Clinical Scientist from Worcestershire Royal Hospital shortlisted for national award
A Clinical Scientist from Worcestershire Royal Hospital has been shortlisted for the national Healthcare Scientist of the Year award.
Kelly Bill is a Highly-Specialised Clinical Scientist at the hospital and also runs the clinical Neurophysiology service in Worcestershire.
Kelly received the news she had been shortlisted in a letter from the Chief Scientific Officer of the NHS in England, Professor Dame Sue Hill DBE.
She was nominated by her colleagues after introducing a ground-breaking new way of assessing patients in the Neurophysiology department in Worcester.
There are over 50,000 Healthcare Scientists in the NHS, each performing a vital role providing the scientific backbone of the NHS, with their work supporting 80% of all diagnoses.
Kelly was nominated for the award after she introduced pioneering new practices in the Neurophysiology department at Worcestershire Royal Hospital. With a national staff shortage of Consultant Neurophysiologists, Kelly drew up proposals for how the Highly-Specialised Clinical Scientists in the department could be trained to perform Electromyography (EMG) procedures.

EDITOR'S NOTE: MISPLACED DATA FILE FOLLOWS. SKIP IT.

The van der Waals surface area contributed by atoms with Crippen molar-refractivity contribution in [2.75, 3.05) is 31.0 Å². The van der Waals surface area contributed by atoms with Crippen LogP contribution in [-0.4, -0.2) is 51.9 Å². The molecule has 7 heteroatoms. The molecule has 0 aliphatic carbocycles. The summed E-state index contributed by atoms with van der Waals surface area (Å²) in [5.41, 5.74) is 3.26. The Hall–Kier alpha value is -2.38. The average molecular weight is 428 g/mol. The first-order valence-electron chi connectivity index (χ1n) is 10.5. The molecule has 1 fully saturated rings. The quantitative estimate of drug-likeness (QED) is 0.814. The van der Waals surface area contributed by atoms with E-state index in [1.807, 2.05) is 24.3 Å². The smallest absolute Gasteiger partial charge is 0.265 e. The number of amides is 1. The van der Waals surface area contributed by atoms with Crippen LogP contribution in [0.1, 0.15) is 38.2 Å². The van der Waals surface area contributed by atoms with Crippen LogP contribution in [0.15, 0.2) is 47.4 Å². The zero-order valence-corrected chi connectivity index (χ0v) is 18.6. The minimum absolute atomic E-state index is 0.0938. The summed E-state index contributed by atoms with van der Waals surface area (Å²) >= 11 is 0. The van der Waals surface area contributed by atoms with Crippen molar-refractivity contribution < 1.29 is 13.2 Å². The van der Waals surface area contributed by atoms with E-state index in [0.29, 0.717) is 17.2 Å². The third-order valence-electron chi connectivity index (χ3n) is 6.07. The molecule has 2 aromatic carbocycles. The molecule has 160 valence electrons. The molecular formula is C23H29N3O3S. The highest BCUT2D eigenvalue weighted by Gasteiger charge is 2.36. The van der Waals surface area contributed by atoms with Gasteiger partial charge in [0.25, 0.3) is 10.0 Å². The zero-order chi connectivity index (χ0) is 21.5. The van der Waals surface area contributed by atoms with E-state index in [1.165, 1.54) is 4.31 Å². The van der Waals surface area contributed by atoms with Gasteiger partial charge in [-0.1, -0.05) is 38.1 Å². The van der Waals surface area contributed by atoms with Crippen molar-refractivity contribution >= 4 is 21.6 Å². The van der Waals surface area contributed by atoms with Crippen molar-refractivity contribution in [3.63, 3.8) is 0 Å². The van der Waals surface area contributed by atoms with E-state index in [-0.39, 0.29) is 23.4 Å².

An Electromyography (EMG) is a diagnostic procedure to assess the health of muscles and the nerve cells that control them. EMG results are important for revealing nerve or muscle dysfunctions.
Having more staff able to perform these procedures meant patients had shorter waits for clinical investigations, clinics were more cost-effective and patients were not adversely affected by the national staff shortages in this area.
Kelly and her team have since been asked to present their work and supporting research at national conferences and to other Neurophysiology departments across the country to share their best practice.
Clinical Scientist, Sean Bennett who nominated Kelly, said: “This year Kelly celebrates her 25th year in the NH. In that time, she’s devoted herself to service and staff development, creating a forward-thinking, enjoyable work environment – something which ultimately benefits patients.”
Kelly said: “We’re always considering how we can think differently to safely and efficiently move forward. It’s amazing being shortlisted for this award - it was a real surprise – but it’s not just for me, it is something the whole of our Neurophysiology team should be proud of.”
Kelly will find out if she has won the prestigious national honour at an awards ceremony in London later this month.